KENT: Kent State’s coaches and players had no idea how well Chris Evans would be able to play Wednesday night against Miami on his sprained right ankle.
They knew Evans, a senior guard, would tough it out and try to start. But no one knew how effective he could be running around with an injured ankle, hurt just four days earlier against Central Michigan. Evans missed a majority of this week’s practices.
But Evans shrugged off the soreness and led Kent State from the start — not only on offense, but more importantly on the defensive end, a piece that had been missing from the Flashes’ performances much of this up-and-down season.
When the 6-foot-8, 220-pound Evans was finally done for the evening — exiting the Flashes’ 87-70 blowout of the RedHawks with 5:11 to go to a well-deserved ovation from the 2,289 fans at the M.A.C. Center — there was no doubt he’d played his best all-around game of the season.
Evans had game highs of 22 points and 13 rebounds and led five KSU players in double figures. But it was his early defensive effort that set the tone, showing his young teammates the kind of pressure Kent State has been known for over the years.
“It was probably his best game of the year, certainly his most efficient in terms of him doing all of those things in 28 minutes — which is less than he normally plays,” KSU coach Rob Senderoff said of Evans. “I told him I’m going to kick him in the ankle Friday so he plays this well on Saturday.”
After the game, Evans admitted his ankle was sore during the game and especially tender afterward. But he was determined to block out the pain after a pre-game talk with graduate assistant coach Anthony Wilkins.
“My teammates were joking that maybe my ankle should be injured every game,” said Evans, who wowed the crowd with an array of dunks and had four steals, two assists and a massive blocked shot. It was his fifth career double-double.
“I wasn’t going to use the injury as an excuse, even if I had a bad game. When I sat down with [Wilkins] earlier, he told me, ‘Don’t let your injury affect how you prepare for this game and the energy you play with.’ So I wanted to show my teammates that even with an injury, I’m still that same guy.”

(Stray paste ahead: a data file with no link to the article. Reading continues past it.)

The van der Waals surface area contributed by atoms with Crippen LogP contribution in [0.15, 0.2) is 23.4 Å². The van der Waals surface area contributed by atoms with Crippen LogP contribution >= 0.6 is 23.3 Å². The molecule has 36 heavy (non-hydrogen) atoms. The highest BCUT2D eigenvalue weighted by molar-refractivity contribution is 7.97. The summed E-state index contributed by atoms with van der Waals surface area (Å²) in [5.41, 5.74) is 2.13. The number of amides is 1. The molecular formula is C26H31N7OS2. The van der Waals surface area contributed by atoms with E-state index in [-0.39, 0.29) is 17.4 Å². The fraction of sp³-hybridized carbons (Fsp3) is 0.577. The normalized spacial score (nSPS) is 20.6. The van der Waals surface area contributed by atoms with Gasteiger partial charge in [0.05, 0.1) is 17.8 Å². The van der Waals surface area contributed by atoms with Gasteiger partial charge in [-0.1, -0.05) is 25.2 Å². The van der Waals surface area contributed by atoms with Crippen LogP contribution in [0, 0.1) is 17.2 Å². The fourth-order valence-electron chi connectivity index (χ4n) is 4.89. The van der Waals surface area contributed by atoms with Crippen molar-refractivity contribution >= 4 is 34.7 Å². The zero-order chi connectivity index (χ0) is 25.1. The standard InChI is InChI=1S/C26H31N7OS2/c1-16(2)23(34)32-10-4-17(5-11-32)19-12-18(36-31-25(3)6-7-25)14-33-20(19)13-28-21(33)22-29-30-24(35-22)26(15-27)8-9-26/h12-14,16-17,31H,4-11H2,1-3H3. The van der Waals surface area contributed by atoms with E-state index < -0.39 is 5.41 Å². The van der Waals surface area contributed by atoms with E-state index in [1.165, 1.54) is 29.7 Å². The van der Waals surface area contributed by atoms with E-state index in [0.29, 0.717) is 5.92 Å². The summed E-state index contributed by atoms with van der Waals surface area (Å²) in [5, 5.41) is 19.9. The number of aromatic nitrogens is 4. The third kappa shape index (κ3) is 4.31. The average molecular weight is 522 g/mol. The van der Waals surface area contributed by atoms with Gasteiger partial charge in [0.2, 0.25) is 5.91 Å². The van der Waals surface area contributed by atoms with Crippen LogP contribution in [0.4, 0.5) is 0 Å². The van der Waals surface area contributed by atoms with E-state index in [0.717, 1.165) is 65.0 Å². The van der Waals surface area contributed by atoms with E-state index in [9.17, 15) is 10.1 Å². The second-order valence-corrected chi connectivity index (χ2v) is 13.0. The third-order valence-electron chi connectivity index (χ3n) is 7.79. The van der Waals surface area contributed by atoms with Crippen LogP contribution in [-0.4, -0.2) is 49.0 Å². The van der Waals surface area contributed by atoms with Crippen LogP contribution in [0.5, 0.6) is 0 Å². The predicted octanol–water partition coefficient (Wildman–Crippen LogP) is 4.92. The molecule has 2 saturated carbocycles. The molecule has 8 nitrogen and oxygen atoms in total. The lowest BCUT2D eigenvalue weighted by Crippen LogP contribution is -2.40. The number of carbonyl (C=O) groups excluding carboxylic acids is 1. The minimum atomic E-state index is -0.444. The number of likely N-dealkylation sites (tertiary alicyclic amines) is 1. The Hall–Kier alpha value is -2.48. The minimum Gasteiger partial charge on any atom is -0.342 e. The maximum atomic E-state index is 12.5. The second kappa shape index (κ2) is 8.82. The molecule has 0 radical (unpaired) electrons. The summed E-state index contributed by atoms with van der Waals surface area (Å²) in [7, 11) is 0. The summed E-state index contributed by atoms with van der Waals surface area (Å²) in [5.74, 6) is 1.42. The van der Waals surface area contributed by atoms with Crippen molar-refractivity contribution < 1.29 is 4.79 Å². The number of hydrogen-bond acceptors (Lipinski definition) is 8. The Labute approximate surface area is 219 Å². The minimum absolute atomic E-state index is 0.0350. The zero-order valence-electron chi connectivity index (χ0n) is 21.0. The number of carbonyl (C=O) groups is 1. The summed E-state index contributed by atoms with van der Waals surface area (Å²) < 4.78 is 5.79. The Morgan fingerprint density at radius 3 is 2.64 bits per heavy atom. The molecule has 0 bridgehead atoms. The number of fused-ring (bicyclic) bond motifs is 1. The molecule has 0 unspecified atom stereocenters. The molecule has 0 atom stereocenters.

After Miami (8-15, 3-8 Mid-American Conference) had pulled to within six points in the first half, Kent State (14-11, 5-6) came out of a timeout with renewed vigor and went on an 18-2 run and never looked back. The Flashes led by 16 points at halftime before cruising to their third-consecutive home victory and their third win in the past four games.
In addition to Evans, guards Kris Brewer and Randal Holt chipped in 13 points each, center Mark Henniger matched his career-high with 11 points and forward Bryson Pope contributed 10 points.
Unlike KSU’s previous game Saturday against Central Michigan when the Flashes were hot from beyond the 3-point arc, they balanced their clutch offensive shots with key defensive stops Wednesday.
“We’re really trying to focus on the defensive end,” Evans said. “We’re not too worried about the offense because we’ve scored 80 points the last four games. So, scoring is not the problem for us. We want to commit ourselves to the defensive end and we did a great job of that tonight.”
Early in the first half, Evans joined teammate Dev Manley for a double team on Miami’s Quinten Rollins near the baseline, then snatched the ball from Rollins, spun around to his left and dunked it with both hands.
Immediately on the other end of the court, Evans joined his teammates to force the first of two shot-clock violations on Miami in the first 9:20 of play. Just before halftime, he swatted away a Miami shot from behind, sending the ball sailing into stands. Then for good measure, Evans opened the second half with two steals in the first minute and a half.
Stephanie Storm can be reached at firstname.lastname@example.org. Read the Kent State blog at http://www.ohio.com/flashes. Follow her on Twitter at http://twitter.com/SStormABJ and on Facebook at http://www.facebook.com/sports.abj.